Social media giants also tilted the playing field and helped Biden win the election. Twitter was perpetually deleting conservative activists with large followings, banned New York Post stories on Hunter Biden’s laptop, and increasingly blocked tweets from President Trump. Facebook blocked stories on the Biden laptop and flagged a Tucker Carlson video on the origins of Covid-19. Sen. Josh Hawley (R-MO) complained, “This is Big Tech control of news and speech, nationwide, in real time—all in an attempt to control an election.”

Will the controversies surrounding the 2020 election be expunged from the Internet like the tawdry reputation of a convicted con artist? On December 9, YouTube announced that it would “disallow content alleging widespread fraud or errors changed the outcome of a historical U.S. Presidential election…. We will remove videos claiming that a Presidential candidate won the election due to widespread software glitches or counting errors.” So will YouTube delete all videos dealing with the controversies around the 1824 and 1876 elections? If YouTube is going to effectively ban criticism of presidential elections, will it soon extend the same suppression to congressional, mayoral, and dogcatcher elections? How many other Internet giants will help Biden achieve “consecration via censorship”?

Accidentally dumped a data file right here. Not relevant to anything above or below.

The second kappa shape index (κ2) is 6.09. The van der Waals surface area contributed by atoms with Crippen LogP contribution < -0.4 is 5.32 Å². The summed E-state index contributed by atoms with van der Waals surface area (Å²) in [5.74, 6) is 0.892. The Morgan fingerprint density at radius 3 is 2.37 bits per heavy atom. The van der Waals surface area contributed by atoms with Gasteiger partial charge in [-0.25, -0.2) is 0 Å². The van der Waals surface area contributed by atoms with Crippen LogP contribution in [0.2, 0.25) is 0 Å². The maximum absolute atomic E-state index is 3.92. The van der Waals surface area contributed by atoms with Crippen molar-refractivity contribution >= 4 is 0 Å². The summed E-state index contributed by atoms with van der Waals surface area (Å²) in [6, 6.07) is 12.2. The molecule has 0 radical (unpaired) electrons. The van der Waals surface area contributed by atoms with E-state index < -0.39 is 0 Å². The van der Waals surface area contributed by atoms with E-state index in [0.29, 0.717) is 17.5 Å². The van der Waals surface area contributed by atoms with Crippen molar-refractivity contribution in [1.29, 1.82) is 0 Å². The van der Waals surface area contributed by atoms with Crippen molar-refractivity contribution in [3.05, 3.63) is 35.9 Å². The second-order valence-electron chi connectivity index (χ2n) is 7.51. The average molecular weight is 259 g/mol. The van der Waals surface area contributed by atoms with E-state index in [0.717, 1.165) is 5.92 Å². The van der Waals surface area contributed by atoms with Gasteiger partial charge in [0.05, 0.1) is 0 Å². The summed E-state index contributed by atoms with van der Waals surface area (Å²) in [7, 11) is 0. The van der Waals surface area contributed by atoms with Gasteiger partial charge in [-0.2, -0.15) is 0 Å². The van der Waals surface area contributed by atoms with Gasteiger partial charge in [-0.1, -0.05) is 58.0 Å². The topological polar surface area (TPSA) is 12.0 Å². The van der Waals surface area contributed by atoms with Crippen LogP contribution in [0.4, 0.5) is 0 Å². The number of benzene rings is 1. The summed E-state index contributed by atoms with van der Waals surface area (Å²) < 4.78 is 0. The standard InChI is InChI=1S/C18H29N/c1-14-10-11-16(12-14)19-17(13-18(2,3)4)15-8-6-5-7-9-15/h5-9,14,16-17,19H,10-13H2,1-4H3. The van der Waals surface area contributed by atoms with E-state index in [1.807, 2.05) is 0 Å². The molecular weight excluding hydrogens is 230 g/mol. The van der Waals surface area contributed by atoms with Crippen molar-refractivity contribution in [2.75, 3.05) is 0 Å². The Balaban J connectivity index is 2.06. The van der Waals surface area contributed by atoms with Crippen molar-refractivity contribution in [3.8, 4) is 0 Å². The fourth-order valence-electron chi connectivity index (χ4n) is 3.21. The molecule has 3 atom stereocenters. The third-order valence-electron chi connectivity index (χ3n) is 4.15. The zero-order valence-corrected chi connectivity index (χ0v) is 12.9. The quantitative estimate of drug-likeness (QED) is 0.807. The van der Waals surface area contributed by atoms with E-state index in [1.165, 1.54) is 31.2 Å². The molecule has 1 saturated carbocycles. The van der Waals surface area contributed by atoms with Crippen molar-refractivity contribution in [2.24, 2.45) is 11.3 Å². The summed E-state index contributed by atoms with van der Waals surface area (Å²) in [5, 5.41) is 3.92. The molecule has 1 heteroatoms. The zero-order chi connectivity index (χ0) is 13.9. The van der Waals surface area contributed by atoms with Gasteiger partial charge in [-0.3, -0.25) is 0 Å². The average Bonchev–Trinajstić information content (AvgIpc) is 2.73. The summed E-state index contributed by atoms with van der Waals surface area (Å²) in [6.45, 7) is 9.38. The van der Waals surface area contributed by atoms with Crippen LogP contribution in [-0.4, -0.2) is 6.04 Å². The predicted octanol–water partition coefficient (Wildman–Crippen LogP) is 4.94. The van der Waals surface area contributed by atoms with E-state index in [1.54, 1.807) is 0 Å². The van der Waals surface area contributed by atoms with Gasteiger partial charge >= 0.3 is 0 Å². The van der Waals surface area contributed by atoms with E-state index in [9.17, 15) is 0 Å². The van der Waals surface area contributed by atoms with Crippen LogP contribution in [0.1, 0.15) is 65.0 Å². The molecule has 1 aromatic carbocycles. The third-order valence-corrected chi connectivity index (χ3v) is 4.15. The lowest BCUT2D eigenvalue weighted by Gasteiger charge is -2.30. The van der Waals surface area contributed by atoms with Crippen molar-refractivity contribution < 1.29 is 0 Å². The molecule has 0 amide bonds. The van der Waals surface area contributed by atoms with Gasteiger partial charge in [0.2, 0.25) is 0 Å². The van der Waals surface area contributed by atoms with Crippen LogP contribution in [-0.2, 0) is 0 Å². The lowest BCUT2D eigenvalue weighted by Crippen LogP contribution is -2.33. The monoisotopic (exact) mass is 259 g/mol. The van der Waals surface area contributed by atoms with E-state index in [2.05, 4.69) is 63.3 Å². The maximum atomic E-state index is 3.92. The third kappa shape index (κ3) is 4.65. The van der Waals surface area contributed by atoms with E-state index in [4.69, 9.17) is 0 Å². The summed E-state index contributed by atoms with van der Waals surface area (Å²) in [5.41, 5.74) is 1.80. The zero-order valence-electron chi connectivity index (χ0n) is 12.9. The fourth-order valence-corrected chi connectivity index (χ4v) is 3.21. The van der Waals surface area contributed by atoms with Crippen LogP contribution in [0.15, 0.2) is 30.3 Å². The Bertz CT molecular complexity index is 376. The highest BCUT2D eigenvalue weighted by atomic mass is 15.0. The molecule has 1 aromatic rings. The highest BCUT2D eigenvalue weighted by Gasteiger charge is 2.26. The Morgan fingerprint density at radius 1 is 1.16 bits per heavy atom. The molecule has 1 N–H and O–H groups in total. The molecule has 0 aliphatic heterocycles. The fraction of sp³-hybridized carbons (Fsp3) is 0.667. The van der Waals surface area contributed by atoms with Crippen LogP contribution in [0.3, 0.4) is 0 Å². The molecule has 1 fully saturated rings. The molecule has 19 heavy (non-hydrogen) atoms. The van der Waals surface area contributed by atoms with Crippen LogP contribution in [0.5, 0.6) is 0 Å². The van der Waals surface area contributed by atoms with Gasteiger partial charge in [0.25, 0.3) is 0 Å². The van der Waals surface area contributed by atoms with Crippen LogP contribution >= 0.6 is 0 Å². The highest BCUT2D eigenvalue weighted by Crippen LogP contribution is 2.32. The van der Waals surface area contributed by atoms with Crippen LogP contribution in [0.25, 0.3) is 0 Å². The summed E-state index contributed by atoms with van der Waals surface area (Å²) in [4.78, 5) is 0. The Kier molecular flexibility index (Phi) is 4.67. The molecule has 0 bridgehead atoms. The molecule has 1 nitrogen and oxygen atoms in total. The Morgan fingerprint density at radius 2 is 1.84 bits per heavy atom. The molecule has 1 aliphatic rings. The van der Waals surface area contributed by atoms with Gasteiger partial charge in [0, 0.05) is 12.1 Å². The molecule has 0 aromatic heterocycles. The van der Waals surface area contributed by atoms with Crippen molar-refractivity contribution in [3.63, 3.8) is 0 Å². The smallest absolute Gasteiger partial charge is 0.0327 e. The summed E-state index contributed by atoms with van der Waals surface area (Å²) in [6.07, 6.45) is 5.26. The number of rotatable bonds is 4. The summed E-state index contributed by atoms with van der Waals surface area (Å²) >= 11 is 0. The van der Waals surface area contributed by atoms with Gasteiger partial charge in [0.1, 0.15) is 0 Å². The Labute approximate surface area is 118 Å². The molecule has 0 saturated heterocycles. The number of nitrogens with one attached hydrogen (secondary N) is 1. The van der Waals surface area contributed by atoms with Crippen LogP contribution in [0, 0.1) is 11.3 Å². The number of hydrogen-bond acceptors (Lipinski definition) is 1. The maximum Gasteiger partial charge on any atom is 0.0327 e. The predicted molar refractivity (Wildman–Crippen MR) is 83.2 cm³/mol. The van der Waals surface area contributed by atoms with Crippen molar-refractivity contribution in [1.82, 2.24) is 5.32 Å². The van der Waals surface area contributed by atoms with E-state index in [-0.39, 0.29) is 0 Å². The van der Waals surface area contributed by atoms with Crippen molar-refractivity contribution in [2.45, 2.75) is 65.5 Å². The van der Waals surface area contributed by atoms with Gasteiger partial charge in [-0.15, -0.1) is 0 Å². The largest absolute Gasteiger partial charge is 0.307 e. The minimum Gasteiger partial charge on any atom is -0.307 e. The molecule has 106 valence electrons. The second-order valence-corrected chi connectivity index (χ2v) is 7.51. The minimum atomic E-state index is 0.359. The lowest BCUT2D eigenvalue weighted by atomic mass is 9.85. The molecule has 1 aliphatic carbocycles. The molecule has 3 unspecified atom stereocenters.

Regardless of efforts by the media and Democratic politicians to delegitimize all doubts on Biden’s victory, the 2020 election, like the 2000 election, may be decided by lawyers and political appointees (justices), not directly by voters. If investigations into alleged fraud or vote rigging expose overwhelming evidence of major abuses after Biden is inaugurated, that will be another cluster bomb dropped onto federal credibility.

At best, the 2020 election was “good enough for government work” democracy. The same folks who are now hollering that Biden represents the “will of the people” helped “define down” voting to a mockery of prior American standards. It would be helpful if a national election conferred more legitimacy on a new president than the legend of the Lady of the Lake tossing the Excalibur sword to King Arthur. How many more election debacles does Washington believe the American people will tolerate?

James Bovard is the author of Lost RightsAttention Deficit Democracy, and Public Policy Hooligan. He is also a USA Today columnist. Follow him on Twitter @JimBovard.